Political polarization runs deep in America. Though the election is over, tensions still run high.
While the divide is unmistakable in states with tight races, like Pennsylvania, it is also evident in Illinois—a blue stronghold that sees a stark difference between the vote in Chicago, the suburbs and the rest of the state.
“I think it speaks to just how strong partisanship is as a social identity for people,” said Laurel Harbridge-Yong, a political science professor at Northwestern University whose research focuses on partisan conflict and the lack of bipartisan agreement in American politics. “Regardless of Trump’s handling of the pandemic, regardless of the consequences for the economy over the last nine months, really the partisanship in terms of people’s vote in the election looked much like we might have thought it would if the election had been held before the pandemic began,” she said.
Results from the general election show that partisanship continues to dominate the political landscape, she said, noting the country is seeing similar levels of partisanship in Congress as it did in the post-Civil War period and World War II.
Polarization has continued to increase since the 1950s, when polling began, Harbridge-Yong said.
“What we really see the growth on is this sort of affect of social polarization, when people really hate the opposing side, so it’s about how they feel toward those in the out-group as opposed to the in-group,” Harbridge-Yong said.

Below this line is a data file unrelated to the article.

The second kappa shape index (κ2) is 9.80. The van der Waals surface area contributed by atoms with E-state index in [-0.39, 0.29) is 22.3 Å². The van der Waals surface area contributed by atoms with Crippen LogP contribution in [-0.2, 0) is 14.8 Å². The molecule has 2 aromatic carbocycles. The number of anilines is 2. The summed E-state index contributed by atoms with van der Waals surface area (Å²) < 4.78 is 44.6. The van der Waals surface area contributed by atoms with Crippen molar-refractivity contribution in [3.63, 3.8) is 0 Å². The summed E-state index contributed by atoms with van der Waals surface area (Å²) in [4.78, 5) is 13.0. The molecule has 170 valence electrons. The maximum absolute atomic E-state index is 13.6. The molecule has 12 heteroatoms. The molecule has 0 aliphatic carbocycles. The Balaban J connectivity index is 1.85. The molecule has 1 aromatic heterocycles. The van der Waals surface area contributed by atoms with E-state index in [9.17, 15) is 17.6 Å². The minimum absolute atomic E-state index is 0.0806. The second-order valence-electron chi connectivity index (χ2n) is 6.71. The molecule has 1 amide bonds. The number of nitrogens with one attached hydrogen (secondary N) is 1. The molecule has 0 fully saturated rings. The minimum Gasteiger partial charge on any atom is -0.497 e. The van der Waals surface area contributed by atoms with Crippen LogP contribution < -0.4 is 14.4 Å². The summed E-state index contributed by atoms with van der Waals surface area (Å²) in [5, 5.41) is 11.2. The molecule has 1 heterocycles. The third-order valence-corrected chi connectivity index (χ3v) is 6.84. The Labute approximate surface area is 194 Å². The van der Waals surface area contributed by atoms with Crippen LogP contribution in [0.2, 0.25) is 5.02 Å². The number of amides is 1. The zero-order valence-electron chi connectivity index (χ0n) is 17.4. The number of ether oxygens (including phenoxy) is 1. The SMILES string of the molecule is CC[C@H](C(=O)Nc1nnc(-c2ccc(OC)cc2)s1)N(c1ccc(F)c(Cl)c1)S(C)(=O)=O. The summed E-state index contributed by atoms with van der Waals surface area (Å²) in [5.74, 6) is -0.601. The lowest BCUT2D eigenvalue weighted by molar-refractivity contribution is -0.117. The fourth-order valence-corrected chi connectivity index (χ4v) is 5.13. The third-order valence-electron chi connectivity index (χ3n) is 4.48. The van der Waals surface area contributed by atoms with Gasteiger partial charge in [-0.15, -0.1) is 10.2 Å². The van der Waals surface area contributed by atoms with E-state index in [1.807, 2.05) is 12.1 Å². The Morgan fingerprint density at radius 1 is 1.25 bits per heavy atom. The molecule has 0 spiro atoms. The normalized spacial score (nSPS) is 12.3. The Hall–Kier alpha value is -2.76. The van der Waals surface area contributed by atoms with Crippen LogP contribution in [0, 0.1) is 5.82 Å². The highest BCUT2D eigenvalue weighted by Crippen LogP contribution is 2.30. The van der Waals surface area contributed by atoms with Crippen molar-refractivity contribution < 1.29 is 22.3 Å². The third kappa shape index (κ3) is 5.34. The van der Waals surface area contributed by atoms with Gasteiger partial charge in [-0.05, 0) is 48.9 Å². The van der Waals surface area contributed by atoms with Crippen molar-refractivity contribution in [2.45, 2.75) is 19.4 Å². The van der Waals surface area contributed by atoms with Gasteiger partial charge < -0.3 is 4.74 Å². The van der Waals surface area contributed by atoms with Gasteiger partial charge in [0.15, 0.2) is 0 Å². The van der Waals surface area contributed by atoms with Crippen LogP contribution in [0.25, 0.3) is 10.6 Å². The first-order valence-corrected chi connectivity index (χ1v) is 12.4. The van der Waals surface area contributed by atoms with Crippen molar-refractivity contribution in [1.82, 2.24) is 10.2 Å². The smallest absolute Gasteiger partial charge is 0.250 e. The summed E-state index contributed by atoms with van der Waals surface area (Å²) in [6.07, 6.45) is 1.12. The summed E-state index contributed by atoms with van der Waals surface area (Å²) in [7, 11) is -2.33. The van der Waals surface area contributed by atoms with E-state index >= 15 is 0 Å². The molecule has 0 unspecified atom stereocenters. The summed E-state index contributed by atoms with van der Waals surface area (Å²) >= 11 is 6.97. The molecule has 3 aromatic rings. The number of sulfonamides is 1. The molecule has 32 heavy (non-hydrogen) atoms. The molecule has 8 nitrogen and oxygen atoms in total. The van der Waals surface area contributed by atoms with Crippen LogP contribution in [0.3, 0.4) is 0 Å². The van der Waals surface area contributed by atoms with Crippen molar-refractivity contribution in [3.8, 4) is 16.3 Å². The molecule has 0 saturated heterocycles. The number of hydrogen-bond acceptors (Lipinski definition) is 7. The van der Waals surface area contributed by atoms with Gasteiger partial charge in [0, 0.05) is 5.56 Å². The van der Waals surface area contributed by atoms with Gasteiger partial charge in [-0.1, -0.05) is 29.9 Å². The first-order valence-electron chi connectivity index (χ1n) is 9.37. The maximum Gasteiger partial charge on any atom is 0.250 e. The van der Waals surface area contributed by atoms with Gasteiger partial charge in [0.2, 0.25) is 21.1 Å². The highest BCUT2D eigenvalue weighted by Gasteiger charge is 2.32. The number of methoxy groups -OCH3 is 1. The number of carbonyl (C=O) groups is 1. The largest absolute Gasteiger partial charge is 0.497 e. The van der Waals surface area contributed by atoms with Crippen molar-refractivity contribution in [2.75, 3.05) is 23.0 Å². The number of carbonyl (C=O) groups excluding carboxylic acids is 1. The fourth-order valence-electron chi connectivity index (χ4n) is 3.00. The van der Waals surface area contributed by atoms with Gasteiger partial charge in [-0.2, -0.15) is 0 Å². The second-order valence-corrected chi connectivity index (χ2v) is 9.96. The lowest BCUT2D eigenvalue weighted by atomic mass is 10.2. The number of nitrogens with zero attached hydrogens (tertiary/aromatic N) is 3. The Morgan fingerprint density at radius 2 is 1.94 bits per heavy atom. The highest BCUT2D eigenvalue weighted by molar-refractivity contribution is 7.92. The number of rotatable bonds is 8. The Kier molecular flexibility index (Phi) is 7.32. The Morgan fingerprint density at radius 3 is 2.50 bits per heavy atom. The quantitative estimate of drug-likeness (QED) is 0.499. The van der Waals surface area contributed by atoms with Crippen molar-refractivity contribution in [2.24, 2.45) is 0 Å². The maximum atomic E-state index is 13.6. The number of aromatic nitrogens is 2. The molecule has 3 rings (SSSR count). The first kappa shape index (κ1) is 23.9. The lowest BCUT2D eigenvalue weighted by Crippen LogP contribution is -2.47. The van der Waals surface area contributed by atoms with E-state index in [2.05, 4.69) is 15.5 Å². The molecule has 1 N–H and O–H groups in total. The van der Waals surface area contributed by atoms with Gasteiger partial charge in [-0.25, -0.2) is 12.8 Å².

The divide in Illinois and across the country is more nuanced than blue or red, said Purvi Patel, director of civic and campus engagement at the University of Chicago Institute of Politics, where she leads the Bridging the Divide program, which brings together urban and rural college students in Illinois to have conversations about their differences and to inspire public service leadership. David Axelrod, former senior advisor to former President Barack Obama and director of the institute, started the program after the 2016 presidential election.
As part of the Bridging the Divide program, students watch a focus group in Chicago and one in central or southern Illinois.
“In downstate Illinois, it’s a recurring theme that folks don’t feel that their interests are in line with those who are in Chicago,” Patel said. “They don’t find commonality with the lives and lived experiences with Chicagoans.”
Race also factors into polarization, Patel said. Over the summer, the civil unrest and conversations surrounding the police and the Black Lives Matter movement proved to be divisive.
“Race is a huge factor,” Patel said. “Something I think about a lot is outside of political party affiliation is thinking about how polarization is shaped by structural forces, whether that’s education, transportation, housing, race or socioeconomic status. We know that some of those factors shape what information we get, who we’re in relationship with and what our cultural landscape is. When conversations about polarization stop at just party affiliation, I think it feels incomplete because forces like race shape and animate all aspects of our day to day life, regardless of racial identity you are.”